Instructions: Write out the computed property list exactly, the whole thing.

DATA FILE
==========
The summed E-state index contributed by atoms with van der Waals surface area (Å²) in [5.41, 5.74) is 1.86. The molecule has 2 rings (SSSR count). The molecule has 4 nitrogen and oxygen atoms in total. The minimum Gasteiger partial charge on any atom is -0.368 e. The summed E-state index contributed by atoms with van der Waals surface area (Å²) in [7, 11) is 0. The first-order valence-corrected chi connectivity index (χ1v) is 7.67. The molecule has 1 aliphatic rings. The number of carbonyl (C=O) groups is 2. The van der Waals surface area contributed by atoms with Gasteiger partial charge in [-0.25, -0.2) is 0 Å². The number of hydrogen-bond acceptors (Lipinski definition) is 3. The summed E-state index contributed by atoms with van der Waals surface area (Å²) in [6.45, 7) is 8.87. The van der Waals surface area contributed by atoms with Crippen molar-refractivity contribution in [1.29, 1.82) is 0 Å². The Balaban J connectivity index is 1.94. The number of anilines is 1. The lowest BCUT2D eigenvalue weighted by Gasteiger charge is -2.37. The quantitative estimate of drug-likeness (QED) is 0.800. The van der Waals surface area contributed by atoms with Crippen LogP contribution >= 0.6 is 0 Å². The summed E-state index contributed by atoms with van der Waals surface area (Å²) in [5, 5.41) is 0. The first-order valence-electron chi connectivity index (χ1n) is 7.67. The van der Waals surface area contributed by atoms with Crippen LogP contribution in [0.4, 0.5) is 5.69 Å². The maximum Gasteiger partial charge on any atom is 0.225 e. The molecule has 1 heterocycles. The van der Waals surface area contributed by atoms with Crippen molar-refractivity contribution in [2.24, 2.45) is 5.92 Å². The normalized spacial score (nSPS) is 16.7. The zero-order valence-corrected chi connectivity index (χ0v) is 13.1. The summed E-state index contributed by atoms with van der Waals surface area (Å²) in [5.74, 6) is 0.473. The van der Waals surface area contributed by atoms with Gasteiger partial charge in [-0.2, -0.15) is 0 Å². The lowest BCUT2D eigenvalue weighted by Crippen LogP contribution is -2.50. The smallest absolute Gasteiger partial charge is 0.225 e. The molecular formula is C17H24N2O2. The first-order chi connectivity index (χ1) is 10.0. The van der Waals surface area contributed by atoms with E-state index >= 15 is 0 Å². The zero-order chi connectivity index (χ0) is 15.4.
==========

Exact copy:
The summed E-state index contributed by atoms with van der Waals surface area (Å²) in [5.41, 5.74) is 1.86. The molecule has 2 rings (SSSR count). The molecule has 4 nitrogen and oxygen atoms in total. The minimum Gasteiger partial charge on any atom is -0.368 e. The summed E-state index contributed by atoms with van der Waals surface area (Å²) in [7, 11) is 0. The first-order valence-corrected chi connectivity index (χ1v) is 7.67. The molecule has 1 aliphatic rings. The number of carbonyl (C=O) groups is 2. The van der Waals surface area contributed by atoms with Gasteiger partial charge in [-0.25, -0.2) is 0 Å². The number of hydrogen-bond acceptors (Lipinski definition) is 3. The summed E-state index contributed by atoms with van der Waals surface area (Å²) in [6.45, 7) is 8.87. The van der Waals surface area contributed by atoms with Crippen molar-refractivity contribution in [1.29, 1.82) is 0 Å². The Balaban J connectivity index is 1.94. The number of anilines is 1. The lowest BCUT2D eigenvalue weighted by Gasteiger charge is -2.37. The quantitative estimate of drug-likeness (QED) is 0.800. The van der Waals surface area contributed by atoms with Crippen LogP contribution >= 0.6 is 0 Å². The summed E-state index contributed by atoms with van der Waals surface area (Å²) in [5, 5.41) is 0. The first-order valence-electron chi connectivity index (χ1n) is 7.67. The van der Waals surface area contributed by atoms with Crippen LogP contribution in [0.4, 0.5) is 5.69 Å². The maximum Gasteiger partial charge on any atom is 0.225 e. The molecule has 1 heterocycles. The van der Waals surface area contributed by atoms with Crippen molar-refractivity contribution in [2.24, 2.45) is 5.92 Å². The normalized spacial score (nSPS) is 16.7. The zero-order valence-corrected chi connectivity index (χ0v) is 13.1. The summed E-state index contributed by atoms with van der Waals surface area (Å²) in [5.74, 6) is 0.473. The van der Waals surface area contributed by atoms with Gasteiger partial charge in [-0.2, -0.15) is 0 Å². The lowest BCUT2D eigenvalue weighted by Crippen LogP contribution is -2.50. The smallest absolute Gasteiger partial charge is 0.225 e. The molecular formula is C17H24N2O2. The first-order chi connectivity index (χ1) is 10.0. The van der Waals surface area contributed by atoms with E-state index >= 15 is 0 Å². The zero-order chi connectivity index (χ0) is 15.4.